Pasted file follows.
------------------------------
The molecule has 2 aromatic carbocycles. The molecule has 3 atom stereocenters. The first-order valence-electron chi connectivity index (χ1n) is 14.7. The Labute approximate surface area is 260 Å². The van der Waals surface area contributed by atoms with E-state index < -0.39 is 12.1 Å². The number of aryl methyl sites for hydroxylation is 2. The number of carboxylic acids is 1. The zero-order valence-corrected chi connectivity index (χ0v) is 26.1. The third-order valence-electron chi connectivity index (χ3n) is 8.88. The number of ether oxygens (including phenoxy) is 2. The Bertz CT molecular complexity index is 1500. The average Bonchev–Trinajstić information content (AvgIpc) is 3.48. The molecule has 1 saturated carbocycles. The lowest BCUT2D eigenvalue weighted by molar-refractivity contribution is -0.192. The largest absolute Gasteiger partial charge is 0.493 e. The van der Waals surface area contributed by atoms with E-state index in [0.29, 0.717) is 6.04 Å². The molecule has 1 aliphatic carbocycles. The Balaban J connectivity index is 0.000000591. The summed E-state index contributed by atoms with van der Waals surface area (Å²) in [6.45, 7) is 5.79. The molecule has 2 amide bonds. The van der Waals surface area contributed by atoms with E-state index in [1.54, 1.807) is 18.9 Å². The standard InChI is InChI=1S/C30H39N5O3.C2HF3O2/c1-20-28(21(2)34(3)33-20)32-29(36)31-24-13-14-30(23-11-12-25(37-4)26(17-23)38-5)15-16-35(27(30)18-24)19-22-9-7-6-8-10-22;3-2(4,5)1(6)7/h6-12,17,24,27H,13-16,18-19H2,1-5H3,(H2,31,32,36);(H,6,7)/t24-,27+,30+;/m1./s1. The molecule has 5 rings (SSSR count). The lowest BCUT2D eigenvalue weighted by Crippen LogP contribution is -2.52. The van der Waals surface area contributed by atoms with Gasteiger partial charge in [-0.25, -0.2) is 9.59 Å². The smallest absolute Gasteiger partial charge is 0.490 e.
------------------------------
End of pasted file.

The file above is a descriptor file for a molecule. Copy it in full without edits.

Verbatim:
The molecule has 2 aromatic carbocycles. The molecule has 3 atom stereocenters. The first-order valence-electron chi connectivity index (χ1n) is 14.7. The Labute approximate surface area is 260 Å². The van der Waals surface area contributed by atoms with E-state index < -0.39 is 12.1 Å². The number of aryl methyl sites for hydroxylation is 2. The number of carboxylic acids is 1. The zero-order valence-corrected chi connectivity index (χ0v) is 26.1. The third-order valence-electron chi connectivity index (χ3n) is 8.88. The number of ether oxygens (including phenoxy) is 2. The Bertz CT molecular complexity index is 1500. The average Bonchev–Trinajstić information content (AvgIpc) is 3.48. The molecule has 1 saturated carbocycles. The lowest BCUT2D eigenvalue weighted by molar-refractivity contribution is -0.192. The largest absolute Gasteiger partial charge is 0.493 e. The van der Waals surface area contributed by atoms with E-state index in [0.29, 0.717) is 6.04 Å². The molecule has 1 aliphatic carbocycles. The Balaban J connectivity index is 0.000000591. The summed E-state index contributed by atoms with van der Waals surface area (Å²) in [6.45, 7) is 5.79. The molecule has 2 amide bonds. The van der Waals surface area contributed by atoms with E-state index in [1.54, 1.807) is 18.9 Å². The standard InChI is InChI=1S/C30H39N5O3.C2HF3O2/c1-20-28(21(2)34(3)33-20)32-29(36)31-24-13-14-30(23-11-12-25(37-4)26(17-23)38-5)15-16-35(27(30)18-24)19-22-9-7-6-8-10-22;3-2(4,5)1(6)7/h6-12,17,24,27H,13-16,18-19H2,1-5H3,(H2,31,32,36);(H,6,7)/t24-,27+,30+;/m1./s1. The molecule has 5 rings (SSSR count). The lowest BCUT2D eigenvalue weighted by Crippen LogP contribution is -2.52. The van der Waals surface area contributed by atoms with Gasteiger partial charge in [-0.25, -0.2) is 9.59 Å². The smallest absolute Gasteiger partial charge is 0.490 e.